the house refuse to consider this balanced approach. >> reporter: made republicans even madder. >> this president has created a mess and like a 10-year-old child, we are late in the game and we have offered to help him clean up his mess. >> reporter: but how? both sides vehemently dispose each other's plans despite the fact they are not all that dimp. both cut spending up front without raising any new tax revenue and both appoint a bipartisan commission to identify future cuts but the republican plan would allow only a short-term increase in the debt ceiling until those cuts are made. >> it's reasonable. it's responsible. it can pass the house. >> reporter: actually, it will only pass if boehner can somehow win over conservative members of his own party, who wanted even deeper cuts. >> i am confident, as of this morning that were were not 218 republicans in support of the plan. >> reporter: and speaker boehner was dealt another setback late yesterday, when the nonpartisan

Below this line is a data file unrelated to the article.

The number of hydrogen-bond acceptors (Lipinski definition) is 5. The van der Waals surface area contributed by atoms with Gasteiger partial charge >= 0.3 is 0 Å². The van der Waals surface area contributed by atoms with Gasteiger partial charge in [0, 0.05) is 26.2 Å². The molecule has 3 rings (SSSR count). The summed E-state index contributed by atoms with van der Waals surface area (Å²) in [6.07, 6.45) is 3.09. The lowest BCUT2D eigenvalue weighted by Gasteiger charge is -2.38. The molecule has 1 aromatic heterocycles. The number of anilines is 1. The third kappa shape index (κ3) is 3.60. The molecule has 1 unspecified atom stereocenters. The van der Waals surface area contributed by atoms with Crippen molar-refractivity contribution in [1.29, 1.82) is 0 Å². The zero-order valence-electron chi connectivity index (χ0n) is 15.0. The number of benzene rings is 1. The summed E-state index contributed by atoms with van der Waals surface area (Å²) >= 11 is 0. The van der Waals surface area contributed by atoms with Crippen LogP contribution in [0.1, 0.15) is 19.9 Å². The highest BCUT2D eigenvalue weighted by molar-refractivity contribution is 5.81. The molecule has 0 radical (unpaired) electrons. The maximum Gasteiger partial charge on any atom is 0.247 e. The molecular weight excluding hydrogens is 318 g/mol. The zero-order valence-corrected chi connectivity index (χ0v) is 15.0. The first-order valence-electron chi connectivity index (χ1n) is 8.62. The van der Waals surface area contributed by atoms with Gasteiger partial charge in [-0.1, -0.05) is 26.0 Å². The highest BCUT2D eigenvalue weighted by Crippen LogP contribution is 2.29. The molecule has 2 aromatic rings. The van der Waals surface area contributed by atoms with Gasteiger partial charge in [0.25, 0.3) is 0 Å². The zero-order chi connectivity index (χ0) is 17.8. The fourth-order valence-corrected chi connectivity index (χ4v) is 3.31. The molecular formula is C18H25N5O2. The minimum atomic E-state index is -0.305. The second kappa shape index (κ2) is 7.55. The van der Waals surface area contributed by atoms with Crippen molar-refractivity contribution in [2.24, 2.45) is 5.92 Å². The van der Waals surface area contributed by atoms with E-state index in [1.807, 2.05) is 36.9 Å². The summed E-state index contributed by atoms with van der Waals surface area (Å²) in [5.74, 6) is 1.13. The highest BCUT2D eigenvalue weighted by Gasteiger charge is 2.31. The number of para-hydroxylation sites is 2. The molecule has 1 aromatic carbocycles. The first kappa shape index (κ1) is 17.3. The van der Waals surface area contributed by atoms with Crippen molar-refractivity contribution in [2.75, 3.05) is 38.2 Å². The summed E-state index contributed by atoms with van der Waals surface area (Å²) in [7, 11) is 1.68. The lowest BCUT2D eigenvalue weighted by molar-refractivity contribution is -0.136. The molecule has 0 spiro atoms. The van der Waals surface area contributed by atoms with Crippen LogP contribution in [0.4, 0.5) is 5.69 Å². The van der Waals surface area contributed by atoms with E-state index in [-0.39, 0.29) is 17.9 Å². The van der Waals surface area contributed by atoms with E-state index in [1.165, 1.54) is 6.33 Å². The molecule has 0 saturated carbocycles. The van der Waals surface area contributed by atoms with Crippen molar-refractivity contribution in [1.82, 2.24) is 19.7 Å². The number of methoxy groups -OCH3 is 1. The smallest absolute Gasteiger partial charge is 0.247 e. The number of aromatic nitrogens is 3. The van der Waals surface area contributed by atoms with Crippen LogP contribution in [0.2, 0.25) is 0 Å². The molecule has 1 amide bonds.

congressional budget office determined his bill would cut not the 1.2 trillion promised so now they have shelveed the plan to take a vote on the bill today and try to vote on it tomorrow as they look to bring the cuts back up to 1.2 trillion. this is a situation where there is not a day to looks. >> no. nancy cordes, thanks. we bring in now senior white house correspondent,. are they calling the white house well, bill. >> reporter: they did. they said increase in the call volume but wouldn't tell us how much is for and how much is again. look. the president spent 21 days doing tv appearances, megs, congressional leaders to sell this grand bargain of spending cuts and tax reforms and now he is reduced to waiting for a compromise between two bills in congress, either of which as we just saw gives him any tax